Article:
Fascinating alternate take on the Krafft legacy, with the same footage but a different focus from Fire of Love. That one’s story goes that their volcano research and publicity saved lives, while Herzog opens by saying they’ve been criticized for convincing others to move closer to the same eruption that caused their deaths. FoL tries to get inside their relationship, Herzog compliments the technical excellence of their filmmaking and photography while showcasing the destructive forces of nature. The Ernst Reijseger requiem music perhaps goes too big, but Herzog’s fourth(?) volcano movie is predictably great.

Failed folk musician goes decades without realizing his records became a bootleg sensation in South Africa, flies there for massive concerts then returns to his humble Detroit life. “It remains too strange to be true.” Archive footage, some of it just vintage mood stuff, bit of rotoscoping, some fun jump cuts. Repetition or rambling in the interviews is preferable to the dodgy dialogue editing we usually get in these things. This won an oscar (vs. three govt/military stories and an AIDS activism doc) and Rodriguez has now played a bunch of live shows, for which he hopefully got paid, since he’s getting nothing from the oscars or those album sales.

“There are radicalized Muslims in my living room.” Jean-Charles Clichet is a dumpy jogger who convinces a prostitute to sleep with him for free, and also delicately balances helping out a homeless kid with trying to get him arrested. Clichet’s secret power: he’s a Linux Guy. Not as warmhearted as Le Havre, but it’s another French movie about community circling around an immigrant visitor, feeling somewhat like a state-of-the-nation film – with wonderful and bizarre moments, as would be expected from the follow-up to Staying Vertical.

Vincent Lindon was in prison, his son Marcus is maybe in trouble, but Vincent doesn’t like to talk about personal matters ever. Juliette Binoche has somehow been with this short-tempered cipher for years, and now she starts getting weird about her ex Gregoire Colin, who offers Vincent a job. Also with Bulle Ogier as one of their moms and Mati Diop as a pharmacist, this should all be great based on cast and crew, but it feels unfinished, full of long vague conversations.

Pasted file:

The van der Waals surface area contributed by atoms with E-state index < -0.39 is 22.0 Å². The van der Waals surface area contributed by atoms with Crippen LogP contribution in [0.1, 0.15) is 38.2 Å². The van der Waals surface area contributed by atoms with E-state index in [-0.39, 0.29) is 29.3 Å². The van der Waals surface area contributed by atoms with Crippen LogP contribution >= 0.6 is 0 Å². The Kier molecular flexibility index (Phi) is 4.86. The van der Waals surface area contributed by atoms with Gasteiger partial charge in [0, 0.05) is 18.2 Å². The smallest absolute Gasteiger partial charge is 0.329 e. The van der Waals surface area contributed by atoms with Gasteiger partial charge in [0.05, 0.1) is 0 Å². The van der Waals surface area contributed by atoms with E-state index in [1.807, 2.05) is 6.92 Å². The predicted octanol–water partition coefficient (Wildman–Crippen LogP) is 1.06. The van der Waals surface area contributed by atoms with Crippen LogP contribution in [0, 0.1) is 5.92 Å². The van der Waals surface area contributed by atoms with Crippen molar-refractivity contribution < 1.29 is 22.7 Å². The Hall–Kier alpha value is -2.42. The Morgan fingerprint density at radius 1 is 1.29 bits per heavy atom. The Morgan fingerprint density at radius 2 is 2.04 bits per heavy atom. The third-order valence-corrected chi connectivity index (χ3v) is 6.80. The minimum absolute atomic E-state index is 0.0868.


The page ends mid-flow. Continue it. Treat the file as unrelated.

Favorite shorts watched this year (chronological):

1. Rose Gold and Red Film (Sara Cwynar)
2. Les Escargots (1965, Rene Laloux)
3. The Human Voice (2020, Pedro Almodóvar)
4. By Pain and Rhyme and Arabesques of Foraging (2013, David Gatten)
5. Labor of Love (2020, Sylvia Schedelbauer)
6. Voyage d’une Main (1985, Raoul Ruiz)
7. On Memory (2021, Don Hertzfeldt)
8. O Black Hole! (2020, Renee Zhan)
9. Peter & the Wolf (2006, Suzie Templeton)
10. Kiev Frescos and Earthearthearth
11. True/False shorts In Flow of Words and Last Days of August
12. The Blues Accordin’ to Lightnin’ Hopkins (1970, Les Blank)
13. A La Mode and Science Friction (Stan Vanderbeek)
14. Owl (2019, Kelly Reichardt & Christopher Blauvelt)
15. Something to Remember (2019, Niki Lindroth Von Bahr)
16. Saturday and Strife of Love in a Dream and Grosse Fatigue (Camille Henrot)
17. Who Killed Cock Robin? and The Brave Little Tailor and The Band Concert
18. Wasteland series and Hoarders Without Borders (Jodie Mack)
19. Ride Like Lightning, Crash Like Thunder (2017, Fern Silva)
20. Messages 1-5 (2021, Pat O’Neill)
21. These Hammers Don’t Hurt Us and Polycephaly in D (Michael Robinson)
22. The Newest Olds (2022, Pablo Mazzolo)
23. Scaffold and Indefinite Pitch
24. Cilaos and La Bouche (Camilo Restrepo)
25. Notebook and Lights (Marie Menken)


Favorite TV watched this year:

The Rehearsal
How To with John Wilson season 2
Kids in the Hall season 6
Irma Vep
Cabinet of Curiosities (1) (2)
Travel Man season 1